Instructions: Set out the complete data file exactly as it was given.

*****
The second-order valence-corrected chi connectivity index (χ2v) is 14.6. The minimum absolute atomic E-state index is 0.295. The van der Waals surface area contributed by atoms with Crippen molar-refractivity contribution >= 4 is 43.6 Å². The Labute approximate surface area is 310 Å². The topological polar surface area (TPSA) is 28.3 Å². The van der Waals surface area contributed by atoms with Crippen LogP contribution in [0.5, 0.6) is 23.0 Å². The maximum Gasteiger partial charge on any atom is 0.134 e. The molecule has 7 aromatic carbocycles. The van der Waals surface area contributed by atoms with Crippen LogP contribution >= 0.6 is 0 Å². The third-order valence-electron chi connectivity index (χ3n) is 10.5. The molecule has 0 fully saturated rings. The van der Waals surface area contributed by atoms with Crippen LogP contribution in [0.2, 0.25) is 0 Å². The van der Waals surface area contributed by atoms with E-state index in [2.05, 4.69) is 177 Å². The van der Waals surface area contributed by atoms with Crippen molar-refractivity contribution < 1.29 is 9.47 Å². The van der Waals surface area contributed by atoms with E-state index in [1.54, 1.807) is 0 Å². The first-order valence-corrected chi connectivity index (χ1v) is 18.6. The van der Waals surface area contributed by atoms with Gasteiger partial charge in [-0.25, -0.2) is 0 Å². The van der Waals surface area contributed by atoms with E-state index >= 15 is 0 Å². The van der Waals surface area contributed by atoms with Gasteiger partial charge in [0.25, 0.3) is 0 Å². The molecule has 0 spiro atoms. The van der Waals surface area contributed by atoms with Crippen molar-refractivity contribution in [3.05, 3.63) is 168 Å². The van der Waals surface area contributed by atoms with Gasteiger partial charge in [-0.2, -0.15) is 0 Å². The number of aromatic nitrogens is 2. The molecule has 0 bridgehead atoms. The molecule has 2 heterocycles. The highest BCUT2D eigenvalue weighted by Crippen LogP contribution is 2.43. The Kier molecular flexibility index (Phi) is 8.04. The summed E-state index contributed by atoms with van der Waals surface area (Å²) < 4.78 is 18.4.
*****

The second-order valence-corrected chi connectivity index (χ2v) is 14.6. The minimum absolute atomic E-state index is 0.295. The van der Waals surface area contributed by atoms with Crippen molar-refractivity contribution >= 4 is 43.6 Å². The Labute approximate surface area is 310 Å². The topological polar surface area (TPSA) is 28.3 Å². The van der Waals surface area contributed by atoms with Crippen LogP contribution in [0.5, 0.6) is 23.0 Å². The maximum Gasteiger partial charge on any atom is 0.134 e. The molecule has 7 aromatic carbocycles. The van der Waals surface area contributed by atoms with Crippen LogP contribution >= 0.6 is 0 Å². The third-order valence-electron chi connectivity index (χ3n) is 10.5. The molecule has 0 fully saturated rings. The van der Waals surface area contributed by atoms with Crippen LogP contribution in [0.2, 0.25) is 0 Å². The van der Waals surface area contributed by atoms with E-state index in [2.05, 4.69) is 177 Å². The van der Waals surface area contributed by atoms with Crippen molar-refractivity contribution < 1.29 is 9.47 Å². The van der Waals surface area contributed by atoms with E-state index in [1.54, 1.807) is 0 Å². The first-order valence-corrected chi connectivity index (χ1v) is 18.6. The van der Waals surface area contributed by atoms with Gasteiger partial charge in [-0.25, -0.2) is 0 Å². The van der Waals surface area contributed by atoms with E-state index >= 15 is 0 Å². The van der Waals surface area contributed by atoms with Gasteiger partial charge in [0.25, 0.3) is 0 Å². The molecule has 0 spiro atoms. The van der Waals surface area contributed by atoms with Crippen molar-refractivity contribution in [3.05, 3.63) is 168 Å². The van der Waals surface area contributed by atoms with Gasteiger partial charge in [-0.2, -0.15) is 0 Å². The number of aromatic nitrogens is 2. The molecule has 0 bridgehead atoms. The molecule has 2 heterocycles. The highest BCUT2D eigenvalue weighted by Crippen LogP contribution is 2.43. The Kier molecular flexibility index (Phi) is 8.04. The summed E-state index contributed by atoms with van der Waals surface area (Å²) < 4.78 is 18.4.